RDS CALs to Get New Software Assurance Benefit
RDS CALs with active SA will receive new rights for session-based remote desktops hosted by service providers. As explained above, RDS CALs can license remote desktops that run on Windows Server's Remote Desktop Session Host services, or a third-party alternative, such as Citrix XenDesktop session desktops. Currently, RDS CALs may be used only for session-based remote desktops that are deployed on on-premises servers, or on dedicated servers (not shared with other customers) of a third-party service provider. By early 2014, RDS CALs with active SA will also be valid for workloads running on shared (multitenant) servers of service providers (although the VM running the workload must be for the exclusive use of the particular customer). For customers who have RDS CALs with SA, this change could result in significant licensing savings.
Existing rule. Under current rules, the only way to license session-based remote desktops deployed on third-party shared servers is through the provider's Service Provider License Agreement (SPLA). Under the SPLA, service providers account for software used by customers and remit monthly payments to Microsoft. In this specific scenario, the provider has to pay two separate monthly fees to Microsoft: a processor-based SPLA fee for Windows Server (which covers running the software on a server and having it accessed by clients) and a user-based SPLA fee, called a RDS Subscriber Access License (SAL), which covers client use of session-based remote desktops.
New rule. Under the new rule, a third-party service provider will continue licensing Windows Server per-processor through SPLA. However, RDS SALs won't be required for shared servers if a customer already owns RDS CALs covered by active SA. These CALs will license client access to the customer's session-based remote desktops running on the provider's shared servers. The RDS CAL SA benefit will apply to session-based remote desktops deployed on Microsoft's own Windows Azure hosted service as well. (The ability to run such workloads on Windows Azure is a recent development: on July 1, 2013, Microsoft lifted its restriction prohibiting Windows Azure VMs from hosting session-based remote desktops.)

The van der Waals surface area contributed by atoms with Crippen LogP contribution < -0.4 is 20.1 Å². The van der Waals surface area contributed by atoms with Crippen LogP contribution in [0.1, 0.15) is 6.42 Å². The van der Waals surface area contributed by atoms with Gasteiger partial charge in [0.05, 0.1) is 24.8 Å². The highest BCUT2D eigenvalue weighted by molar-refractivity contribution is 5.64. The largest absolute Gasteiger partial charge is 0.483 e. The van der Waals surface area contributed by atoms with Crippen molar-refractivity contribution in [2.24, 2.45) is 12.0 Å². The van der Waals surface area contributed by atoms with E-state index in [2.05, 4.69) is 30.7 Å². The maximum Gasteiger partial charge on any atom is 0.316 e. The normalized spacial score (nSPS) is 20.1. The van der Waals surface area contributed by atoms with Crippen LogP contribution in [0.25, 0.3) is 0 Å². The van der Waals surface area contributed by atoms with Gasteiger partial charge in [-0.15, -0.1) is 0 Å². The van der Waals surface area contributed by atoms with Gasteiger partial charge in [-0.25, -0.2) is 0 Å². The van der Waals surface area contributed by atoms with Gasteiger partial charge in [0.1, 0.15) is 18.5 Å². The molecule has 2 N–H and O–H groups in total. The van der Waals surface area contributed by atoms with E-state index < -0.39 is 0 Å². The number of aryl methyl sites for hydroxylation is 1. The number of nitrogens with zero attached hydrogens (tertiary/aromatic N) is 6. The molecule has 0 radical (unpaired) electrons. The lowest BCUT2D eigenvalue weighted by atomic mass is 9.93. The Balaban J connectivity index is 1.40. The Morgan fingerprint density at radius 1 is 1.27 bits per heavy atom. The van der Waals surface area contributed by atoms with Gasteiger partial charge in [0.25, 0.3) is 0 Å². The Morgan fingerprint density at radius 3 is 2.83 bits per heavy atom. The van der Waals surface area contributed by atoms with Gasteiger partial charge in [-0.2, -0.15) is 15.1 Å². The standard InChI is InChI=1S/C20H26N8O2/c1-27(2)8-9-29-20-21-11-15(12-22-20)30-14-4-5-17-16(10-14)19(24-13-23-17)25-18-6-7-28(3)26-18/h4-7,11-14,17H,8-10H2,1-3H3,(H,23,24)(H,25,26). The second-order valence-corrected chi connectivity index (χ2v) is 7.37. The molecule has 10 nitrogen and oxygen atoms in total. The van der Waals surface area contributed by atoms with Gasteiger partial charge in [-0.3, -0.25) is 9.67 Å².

[Jan 6. 2014 note: This new SA benefit for RDS CALs was officially documented in the Jan. 2014 Product Use Rights (PUR) document, available via a link on www.microsoft.com/licensing/about-licensing/product-licensing.aspx#tab=1. The Jan. 2014 PUR clearly states the SA benefit applies to RDS User CALs only, and not to RDS Device CALs. Microsoft’s initial public disclosure in mid-2013 simply referred to the “RDS CAL” without indicating that purchase type—User or Device—was of relevance.]
Implications. RDS CAL SA payments are roughly half the cost of SPLA fees for a RDS SAL. This means a customer with SA on RDS CALs is much better off financially than an RDS SAL customer, if the service provider passes along the full savings. However, third-party service providers must be "Authorized Mobility Partners," and customers will have to fill out a special validation form before they can avail themselves of the RDS CAL SA benefit.
Still No Way for Hosters to Provide VDI on Shared Servers
An alternative to session-based remote desktops is VDI. With VDI, each user's desktop (including the OS, applications, and user data) executes in its own VM, hosted on a centrally managed server. Each hosted VM runs a business edition of the Windows client OS, such as Windows 7 or 8 Professional or Enterprise edition. With the session-based remote desktop architecture, in contrast, all users' Windows desktop applications (and desktops) run on the same (shared) instance of Windows Server; Windows Server mimics the "look" of the Windows client OS, but no instances of the client OS actually run on the server.
Under current rules, VDI workloads may only be run on customers' on-premises hardware or on third-party service provider equipment that is dedicated to the particular customer. Running VDI workloads on a service provider's shared (multitenant) hardware is prohibited, and no changes to this rule have been announced.
Windows Server 2012 R2 pricing and licensing information is at download.microsoft.com/download/F/3/9/F39124F7-0177-463C-8A08-582463F96C9D/Windows_Server_2012_R2_Licensing_Datasheet.pdf.
A Windows Server 2012 R2 Remote Desktop Services brief is available at download.microsoft.com/download/9/2/4/92409CFC-1AAB-4330-8B0B-E0CEC90B8295/Windows_Server_2012_R2_Remote_Desktop_Services_FAQ.pdf.
Windows Server 2012 licensing is covered in "Windows Server 2012 Editions and Licensing Changes" on page 16 of the Aug. 2012 Update, "Windows Server Customers Face Licensing Decisions" on page 18 of the Aug. 2012 Update, and "Windows Server 2012 Licensed for Web" on page 18 of the Nov. 2012 Update.
Windows Server 2012 licensing briefs are posted at download.microsoft.com/download/0/4/B/04BD0EB1-42FE-488B-919F-3981EF9B2101/WS2012_Licensing-Pricing_Datasheet.pdf and download.microsoft.com/download/4/D/B/4DB352D1-C610-466A-9AAF-EEF4F4CFFF27/WS2012_Licensing-Pricing_FAQ.pdf.
Windows Server 2008 R2 licensing was covered in the Nov. 2009 Licensing Outline, "Windows Server 2008 R2 Packaging, Licensing, Pricing."
CIS offerings and the ECI program are covered in "Licensing Windows Server and System Center Together" on page 21 of the July 2013 Update.
Rules for reassigning server-side licenses from on-premises to third-party service providers are discussed in "Enterprise Cloud Licensing Rules Clarified" on page 22 of the Aug. 2011 Update.
The introduction of a price differential between User and Device CALs for multiple server products was discussed in "Per-User CAL Prices Raised 15%" on page 16 of the Dec. 2012 Update.